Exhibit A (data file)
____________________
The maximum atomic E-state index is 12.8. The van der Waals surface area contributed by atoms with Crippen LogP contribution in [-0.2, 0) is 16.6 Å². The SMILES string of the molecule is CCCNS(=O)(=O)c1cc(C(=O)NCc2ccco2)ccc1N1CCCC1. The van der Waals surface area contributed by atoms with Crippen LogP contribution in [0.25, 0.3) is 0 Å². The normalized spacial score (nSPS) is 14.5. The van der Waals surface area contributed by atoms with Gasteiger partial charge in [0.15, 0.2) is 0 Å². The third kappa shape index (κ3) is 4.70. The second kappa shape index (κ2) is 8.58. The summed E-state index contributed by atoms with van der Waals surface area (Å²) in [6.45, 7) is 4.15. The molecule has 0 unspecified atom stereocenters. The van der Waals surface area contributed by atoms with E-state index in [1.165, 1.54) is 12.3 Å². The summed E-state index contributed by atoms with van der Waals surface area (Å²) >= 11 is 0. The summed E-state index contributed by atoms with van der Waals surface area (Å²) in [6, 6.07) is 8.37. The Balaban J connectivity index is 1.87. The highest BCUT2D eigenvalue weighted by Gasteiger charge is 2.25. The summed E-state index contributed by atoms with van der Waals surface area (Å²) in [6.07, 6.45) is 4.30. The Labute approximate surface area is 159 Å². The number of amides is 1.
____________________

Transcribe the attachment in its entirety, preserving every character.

The maximum atomic E-state index is 12.8. The van der Waals surface area contributed by atoms with Crippen LogP contribution in [-0.2, 0) is 16.6 Å². The SMILES string of the molecule is CCCNS(=O)(=O)c1cc(C(=O)NCc2ccco2)ccc1N1CCCC1. The van der Waals surface area contributed by atoms with Crippen LogP contribution in [0.25, 0.3) is 0 Å². The normalized spacial score (nSPS) is 14.5. The van der Waals surface area contributed by atoms with Gasteiger partial charge in [0.15, 0.2) is 0 Å². The third kappa shape index (κ3) is 4.70. The second kappa shape index (κ2) is 8.58. The summed E-state index contributed by atoms with van der Waals surface area (Å²) in [6.45, 7) is 4.15. The molecule has 0 unspecified atom stereocenters. The van der Waals surface area contributed by atoms with E-state index in [1.165, 1.54) is 12.3 Å². The summed E-state index contributed by atoms with van der Waals surface area (Å²) >= 11 is 0. The summed E-state index contributed by atoms with van der Waals surface area (Å²) in [6, 6.07) is 8.37. The Balaban J connectivity index is 1.87. The highest BCUT2D eigenvalue weighted by Gasteiger charge is 2.25. The summed E-state index contributed by atoms with van der Waals surface area (Å²) in [6.07, 6.45) is 4.30. The Labute approximate surface area is 159 Å². The number of amides is 1.